Posted by: Greg Vass | December 17, 2009

Making Your Video Stand Out

“Making Your Video Stand Out”
By Brian Green, Director of Marketing
SolidLine Media

The other day was fairly typical for me. On the bus to work, I checked my email and watched a YouTube video a friend forwarded to me. I scanned news headlines while riding the elevator. Stopping by the corner Walgreen’s, I heard about new products from tiny video screens in the aisles. I got caught up on the health care debate while standing in line for a sandwich, as a flat screen television played CNN. Back at the office, I had a video conference call. I surfed the internet doing some research for a marketing project we are working on, encountering countless Flash advertisements and video productions. On the bus home, video screens at the front and middle played advertisements, headlines, and trivia. When I got home, I watched some shows on my DVR.  All in all, pretty typical.

But really stopping to consider it, I realize just how ubiquitous video has become. With its growing role in the internet, effectiveness and reasonable cost, video is now a mobile medium; with screens appearing pretty much anywhere you can think of (I even watched a video on a screen while fueling up my car recently!). Just as strong as video’s presence is the mind’s ability to filter the messages, remember the important ones and filter out the junk. And lets face it…most of it is junk.

So how do you keep your message from getting cast aside? Craft a simple message and present it in an engaging, original way. It really is that simple.

Let’s talk about honing a good message. Boil the message down to its core. The old adage, “keep it simple, stupid” applies now more than ever. A simple message is going to stick. You only have a short window in which to grab the audience and deliver your message. Too much information and you’ll lose them in the details and they won’t even remember the main point. This goes for anything type of video production from commercials to product promotions to training videos. Keep your audience engaged by keeping sight of the point. If you stray even the slightest bit too far, the message won’t seem as important, and you’ll lose your audience. Attention spans are just not what they used to be…you are still reading this, right? Ok, good.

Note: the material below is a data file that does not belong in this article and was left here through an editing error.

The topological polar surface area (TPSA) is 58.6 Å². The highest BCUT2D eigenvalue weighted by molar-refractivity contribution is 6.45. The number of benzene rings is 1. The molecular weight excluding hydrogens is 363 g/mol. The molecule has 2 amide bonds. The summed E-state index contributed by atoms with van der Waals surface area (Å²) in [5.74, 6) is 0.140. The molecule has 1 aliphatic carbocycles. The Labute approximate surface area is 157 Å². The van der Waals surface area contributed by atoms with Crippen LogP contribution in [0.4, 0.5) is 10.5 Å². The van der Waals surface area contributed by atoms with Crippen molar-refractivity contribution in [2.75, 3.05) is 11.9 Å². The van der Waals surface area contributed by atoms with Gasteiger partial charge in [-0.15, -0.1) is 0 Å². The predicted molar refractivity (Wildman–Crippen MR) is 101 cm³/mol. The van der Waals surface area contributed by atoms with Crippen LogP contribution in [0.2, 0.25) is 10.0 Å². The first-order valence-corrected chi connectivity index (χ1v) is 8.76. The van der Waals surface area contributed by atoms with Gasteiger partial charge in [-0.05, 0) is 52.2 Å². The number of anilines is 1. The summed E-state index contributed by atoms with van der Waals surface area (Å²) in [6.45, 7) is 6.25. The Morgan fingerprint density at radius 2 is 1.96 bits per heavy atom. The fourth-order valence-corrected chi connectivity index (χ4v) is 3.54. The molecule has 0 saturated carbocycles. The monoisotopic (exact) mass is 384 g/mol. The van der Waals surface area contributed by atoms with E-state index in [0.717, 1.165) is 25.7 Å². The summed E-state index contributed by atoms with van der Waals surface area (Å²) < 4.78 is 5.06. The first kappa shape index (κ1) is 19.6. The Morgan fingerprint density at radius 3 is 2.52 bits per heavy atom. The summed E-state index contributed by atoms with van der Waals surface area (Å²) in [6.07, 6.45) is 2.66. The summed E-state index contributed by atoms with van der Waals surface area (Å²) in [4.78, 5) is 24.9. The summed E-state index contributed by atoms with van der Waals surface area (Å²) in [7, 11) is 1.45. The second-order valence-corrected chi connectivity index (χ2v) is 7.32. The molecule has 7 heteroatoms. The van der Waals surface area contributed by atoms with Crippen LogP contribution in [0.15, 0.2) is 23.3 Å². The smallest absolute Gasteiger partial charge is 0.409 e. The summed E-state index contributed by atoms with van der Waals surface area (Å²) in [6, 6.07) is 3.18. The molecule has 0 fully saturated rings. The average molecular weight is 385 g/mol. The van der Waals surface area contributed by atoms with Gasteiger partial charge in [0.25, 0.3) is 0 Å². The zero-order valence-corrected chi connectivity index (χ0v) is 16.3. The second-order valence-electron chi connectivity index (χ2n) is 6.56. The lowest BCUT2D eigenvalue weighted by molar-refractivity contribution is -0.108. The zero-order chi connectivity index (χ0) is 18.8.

Context plays an equally important role in delivering a successful message. Do you have your audience’s undivided attention? Likely not, so you have to grab it. Creativity is paramount. But you have to consider the tone of the message. A video to raise awareness about the dangers of smoking probably shouldn’t try for humor. It would distract from the sobering message. Remember, the message is what matters.

The venue is an important part of finding the right context for your video. If you’re promoting a franchise, you probably don’t want to use the small screens in retail shops – this type of distribution is more suitable for products. Likewise for training, you’re going to deliver a more effective message showing the video in a small room or making it available to individual viewers to watch on their computers than you would if you projected on a big screen to a large audience in a convention center.

The right message in the right context. That’s the big picture answer for how to separate your video from the rest. Watch videos around you for examples of what works and what doesn’t.  I am sure you will be surprised at what you actually see.

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You can contact Brian Green at brian@solidlinemedia.com

For more information about SolidLine Media, visit us online at www.solidlinemedia.com.  Or call 312-939-8600.

Copyright 2009 SolidLine Media, a division of KV Media Group, Inc.

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Responses

  1. I totally agree! We’re a photography studio and for our new book project, we decided to shoot web video testimonials of every participant. Turns out, people are way more interested and used to video these days, as lots of people don’t read our blog but scout for the videos and watch them; which is also a great thing though, b/c if you can produce good and quality videos, it’s most likely that people will come back and maybe even participate in the project. So by figuring out what your audience wants, I think we were able to appeal to a lot more people.

  2. I just nominated the SLM blog for the Kreativ Blogger Award. So there you go.


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